Although I've only ever read this book and Moneyball, I consider myself a Michael Lewis fan. He's a tremendous story-teller, laying everything out in words and in an order that makes the picture crystal clear (even for people that need to have everything explained as if they were a child). Because of that ability, Michael Lewis books are never about one thing. They just use one thing as an example and to give the whole story heart. In Moneyball, the "heart" of the story was Billy Beane. The heart of this story is Michael Oher.
Some people who have read The Blind Side: Evolution of a Game will tell you that the book is about Michael Oher, now the rookie Offensive Tackle for the Baltimore Ravens. It is and it isn't. It's the story of the Left Tackle position and it's evolution in the NFL during the last 30 years. It's the story of Lawrence Taylor and how he changed the game of football forever, not just by creating a new position (OLB/DE) and not just by how defenses still try to emulate him and that Giants defense but how offenses and offensive linemen changed to try and defeat players like LT and the defenses that the Bears and the Giants created.
The completion of the book report is after the jump.
It's the story of Bill Walsh and the West Coast Offense, and how it was changed by Lawrence Taylor. Walsh was the first to realize that the Left Tackle position needed to be played by someone that stood out from the other offensive linemen. Since that position is typically taking on the defense's best pass rusher, the Left Tackle needs to be a player that can match the best pass rushers in the league in size, strength, speed and agility. He also needs to do it while moving backwards. In summary, it takes a player that is so freakishly gifted physically that he stands out on an NFL team as being freakishly gifted physically. It takes a player like Warren Sapp or Jonathan Ogden or Orlando Pace, who can all be 350 lbs and as nimble as ballerinas.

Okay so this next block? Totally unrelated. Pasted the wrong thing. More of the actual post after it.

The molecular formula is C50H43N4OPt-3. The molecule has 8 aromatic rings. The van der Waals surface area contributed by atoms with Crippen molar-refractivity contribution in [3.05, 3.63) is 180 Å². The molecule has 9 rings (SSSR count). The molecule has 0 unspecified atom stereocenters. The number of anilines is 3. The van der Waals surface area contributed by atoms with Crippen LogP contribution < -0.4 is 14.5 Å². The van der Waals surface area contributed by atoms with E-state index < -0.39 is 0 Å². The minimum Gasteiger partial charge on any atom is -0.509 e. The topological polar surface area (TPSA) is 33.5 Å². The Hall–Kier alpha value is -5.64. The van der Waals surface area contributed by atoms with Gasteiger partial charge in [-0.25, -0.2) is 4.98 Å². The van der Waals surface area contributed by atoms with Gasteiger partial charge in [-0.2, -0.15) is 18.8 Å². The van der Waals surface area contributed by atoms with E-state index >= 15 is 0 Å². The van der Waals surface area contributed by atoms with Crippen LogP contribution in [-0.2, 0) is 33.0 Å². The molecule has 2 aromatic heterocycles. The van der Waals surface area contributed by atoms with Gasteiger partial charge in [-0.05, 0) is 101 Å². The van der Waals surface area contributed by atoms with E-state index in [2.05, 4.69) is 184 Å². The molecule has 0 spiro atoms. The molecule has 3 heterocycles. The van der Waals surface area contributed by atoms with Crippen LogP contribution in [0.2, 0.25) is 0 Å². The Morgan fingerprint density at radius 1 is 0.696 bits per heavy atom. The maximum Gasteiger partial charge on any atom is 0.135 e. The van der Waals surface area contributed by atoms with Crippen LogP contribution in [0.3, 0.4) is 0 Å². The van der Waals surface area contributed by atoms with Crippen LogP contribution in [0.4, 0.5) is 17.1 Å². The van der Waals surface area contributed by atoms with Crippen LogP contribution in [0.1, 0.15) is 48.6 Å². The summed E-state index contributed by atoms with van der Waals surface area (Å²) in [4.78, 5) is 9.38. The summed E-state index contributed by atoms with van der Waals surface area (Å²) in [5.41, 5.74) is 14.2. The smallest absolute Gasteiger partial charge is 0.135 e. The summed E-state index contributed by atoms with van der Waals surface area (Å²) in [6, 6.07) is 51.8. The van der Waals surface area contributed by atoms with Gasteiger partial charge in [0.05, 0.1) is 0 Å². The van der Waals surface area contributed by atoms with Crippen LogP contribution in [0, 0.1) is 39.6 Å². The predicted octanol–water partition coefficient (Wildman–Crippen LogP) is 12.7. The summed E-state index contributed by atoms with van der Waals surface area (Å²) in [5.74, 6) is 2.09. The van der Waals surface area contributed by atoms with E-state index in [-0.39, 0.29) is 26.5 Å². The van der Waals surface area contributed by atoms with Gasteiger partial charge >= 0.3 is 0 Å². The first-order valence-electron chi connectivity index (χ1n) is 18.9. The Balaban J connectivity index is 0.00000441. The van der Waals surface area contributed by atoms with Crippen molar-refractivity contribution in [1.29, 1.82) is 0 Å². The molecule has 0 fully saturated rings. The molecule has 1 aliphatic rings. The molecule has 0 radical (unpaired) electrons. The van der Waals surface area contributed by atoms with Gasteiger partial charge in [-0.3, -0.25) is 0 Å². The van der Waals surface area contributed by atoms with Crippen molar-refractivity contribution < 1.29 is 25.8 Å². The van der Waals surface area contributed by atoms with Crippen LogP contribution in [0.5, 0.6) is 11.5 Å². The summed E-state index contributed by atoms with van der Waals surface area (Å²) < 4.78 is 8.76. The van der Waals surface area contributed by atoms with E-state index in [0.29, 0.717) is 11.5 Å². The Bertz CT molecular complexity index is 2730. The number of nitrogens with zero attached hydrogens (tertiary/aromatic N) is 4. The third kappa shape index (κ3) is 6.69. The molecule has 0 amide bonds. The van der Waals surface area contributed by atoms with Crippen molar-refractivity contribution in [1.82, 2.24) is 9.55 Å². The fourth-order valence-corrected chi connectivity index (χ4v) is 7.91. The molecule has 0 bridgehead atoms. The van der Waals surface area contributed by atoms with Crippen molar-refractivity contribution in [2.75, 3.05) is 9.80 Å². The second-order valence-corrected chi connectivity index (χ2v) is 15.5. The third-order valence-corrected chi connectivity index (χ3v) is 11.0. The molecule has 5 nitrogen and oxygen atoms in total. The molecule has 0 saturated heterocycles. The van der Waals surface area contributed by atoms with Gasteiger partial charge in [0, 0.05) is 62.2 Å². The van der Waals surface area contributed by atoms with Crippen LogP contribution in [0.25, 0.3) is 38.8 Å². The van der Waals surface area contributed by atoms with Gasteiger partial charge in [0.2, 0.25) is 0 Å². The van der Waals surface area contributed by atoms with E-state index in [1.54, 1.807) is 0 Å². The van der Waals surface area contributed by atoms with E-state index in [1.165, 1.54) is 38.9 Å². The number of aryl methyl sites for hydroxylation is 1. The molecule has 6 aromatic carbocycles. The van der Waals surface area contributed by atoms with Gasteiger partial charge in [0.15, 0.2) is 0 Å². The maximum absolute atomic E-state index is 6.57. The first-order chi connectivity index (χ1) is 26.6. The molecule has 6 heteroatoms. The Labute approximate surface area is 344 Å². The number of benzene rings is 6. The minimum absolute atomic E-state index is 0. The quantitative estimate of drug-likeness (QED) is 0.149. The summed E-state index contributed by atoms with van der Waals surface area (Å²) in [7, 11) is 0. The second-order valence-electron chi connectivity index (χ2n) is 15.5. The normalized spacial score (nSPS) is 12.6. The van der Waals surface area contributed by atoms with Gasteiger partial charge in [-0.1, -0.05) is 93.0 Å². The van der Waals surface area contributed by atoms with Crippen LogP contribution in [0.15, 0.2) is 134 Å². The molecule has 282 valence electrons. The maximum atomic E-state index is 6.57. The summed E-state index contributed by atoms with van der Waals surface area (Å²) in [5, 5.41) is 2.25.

Don't get me wrong, the Michael Oher story is a great one. A kid who was basically homeless, who was brought to the attention of a wealthy businessman and high school coach, who became the adopted son of an upper class white family. From working through unusual obstacles (like when they thought he was mentally handicapped) and unusual circumstances (like when they couldn't find any record of Michael Oher existing at the DMV), the young boy's story is heartwarming and entertaining all the way through. But again, don't be fooled into thinking this book is just his story. It's wonderful to read of the genius of Bill Walsh, who always seemed to be years ahead of everyone else, and it's mind-blowing to see the effect a player like Lawrence Taylor still has on the game more than a decade after retiring. They stories of Steve Wallace and Jonathan Ogden are short, but just as much fun to experience.
In this book, Michael Lewis is taking the reader on a journey through time. You get to experience major events that went seemingly unnoticed when they occurred, learn how the kindness of strangers can change a life and get to watch as the NFL's offensive lines change drastically with almost nobody noticing. It's a great book that's just as entertaining if you don't know anything about football at all.
So when they're releasing The Blind Side movie (starring Sandra Bullock and Tim McGraw), and it's just the story of Michael Oher, don't be deterred. Pick up the book! Once you know where the game was and how it got to where it is today, you'll know more about everything that happens on the field. From players like Shawne Merriman and Marcus McNeil, you'll have real-world examples of the types of player that didn't exist years ago. It's interesting to know why they're hear and why everybody wants players similar to them on their team. I actually think this book is better represented by the subtitled "Evolution of a Game" than by the title itself. In plain English, this is an entertaining football book that will help to tide you over while you wait out these last few weeks before training camp starts.